Marquess and Marchioness

This is the second most senior of the five titles in the English peerage. Please note that we are using the English spelling of the title. Some Scottish and Irish marguesses take the French spelling. Another interesting note is that there are three marquessates which do not have the word “of” in their title: Camden, … Continue reading Marquess and Marchioness

How to Address the Former Wife of a Duke

If the marriage between a duke and duchess has been dissolved the former wife is no longer a peeress. However she is allowed to keep the title as a duke’s wife but she has to put her forename in front. For example Margaret, Duchess of Stepney. If she remarries then she loses this right and … Continue reading How to Address the Former Wife of a Duke

Widow of a Duke

What is the widow of a duke called? How do I address her? How do I introduce a widow of a duke? What if there are two widows? Are they both called the same?

Children of a Duke

Sons and daughters of a Duke are treated differently. Sons of a Duke The eldest son of a duke will take one of his father’s other, but lower order, peerage titles. For example, the eldest son of the Duke of Stepney could be known as Marquess of Saltmarsh. So in this case you would use … Continue reading Children of a Duke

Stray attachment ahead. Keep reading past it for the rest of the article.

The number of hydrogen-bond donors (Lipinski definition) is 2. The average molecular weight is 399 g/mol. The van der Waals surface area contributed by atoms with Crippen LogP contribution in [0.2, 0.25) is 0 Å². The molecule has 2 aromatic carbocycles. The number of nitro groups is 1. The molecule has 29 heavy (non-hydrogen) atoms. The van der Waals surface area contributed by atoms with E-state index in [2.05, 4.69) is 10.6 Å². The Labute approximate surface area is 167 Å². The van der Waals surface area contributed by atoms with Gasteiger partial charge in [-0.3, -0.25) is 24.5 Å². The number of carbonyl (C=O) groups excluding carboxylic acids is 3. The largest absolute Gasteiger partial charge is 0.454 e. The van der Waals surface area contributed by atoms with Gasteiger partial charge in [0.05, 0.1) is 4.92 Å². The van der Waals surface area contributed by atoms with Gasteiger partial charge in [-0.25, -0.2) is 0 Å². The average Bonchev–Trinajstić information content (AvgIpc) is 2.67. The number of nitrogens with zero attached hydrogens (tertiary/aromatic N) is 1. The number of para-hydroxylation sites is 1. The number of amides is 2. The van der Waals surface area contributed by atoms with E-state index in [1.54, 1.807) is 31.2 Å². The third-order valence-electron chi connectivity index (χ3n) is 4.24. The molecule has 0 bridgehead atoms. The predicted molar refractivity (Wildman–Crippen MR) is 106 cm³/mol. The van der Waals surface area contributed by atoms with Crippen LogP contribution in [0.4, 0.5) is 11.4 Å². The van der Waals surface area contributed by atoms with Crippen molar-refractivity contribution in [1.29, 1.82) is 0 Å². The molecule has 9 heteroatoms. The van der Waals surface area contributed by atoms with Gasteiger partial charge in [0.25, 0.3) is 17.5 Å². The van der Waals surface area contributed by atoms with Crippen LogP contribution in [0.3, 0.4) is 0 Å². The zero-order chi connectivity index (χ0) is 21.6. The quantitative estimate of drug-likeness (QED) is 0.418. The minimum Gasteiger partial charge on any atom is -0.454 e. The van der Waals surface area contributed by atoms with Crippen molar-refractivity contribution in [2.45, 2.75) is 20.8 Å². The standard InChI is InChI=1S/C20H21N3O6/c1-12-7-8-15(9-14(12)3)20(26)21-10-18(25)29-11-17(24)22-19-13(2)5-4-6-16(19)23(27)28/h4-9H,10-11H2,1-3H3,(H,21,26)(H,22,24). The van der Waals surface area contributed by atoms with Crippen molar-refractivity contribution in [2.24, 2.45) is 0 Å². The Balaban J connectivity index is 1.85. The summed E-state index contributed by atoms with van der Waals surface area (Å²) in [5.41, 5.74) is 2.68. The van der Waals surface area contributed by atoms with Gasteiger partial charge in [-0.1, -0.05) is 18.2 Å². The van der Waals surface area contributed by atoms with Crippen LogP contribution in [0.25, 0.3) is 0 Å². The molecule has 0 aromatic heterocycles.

Duke and Duchess

Duke and Duchess These titles are the highest or most senior of the five titles in the English peerage. There are four royal dukes (York, Gloucester, Cambridge and Kent) who are all members of the royal family and therefore they are addressed differently. Go to our Royals page for more info. All the others are … Continue reading Duke and Duchess

English Titles

I’m sure that you have watched Downton Abbey or you have seen one of the period costume dramas that us English are so good at producing. No doubt you have heard someone being addressed as “My Lord” or “Your Grace” or “Your Majesty”. Maybe on the TV you heard Carson the butler ask a footman … Continue reading English Titles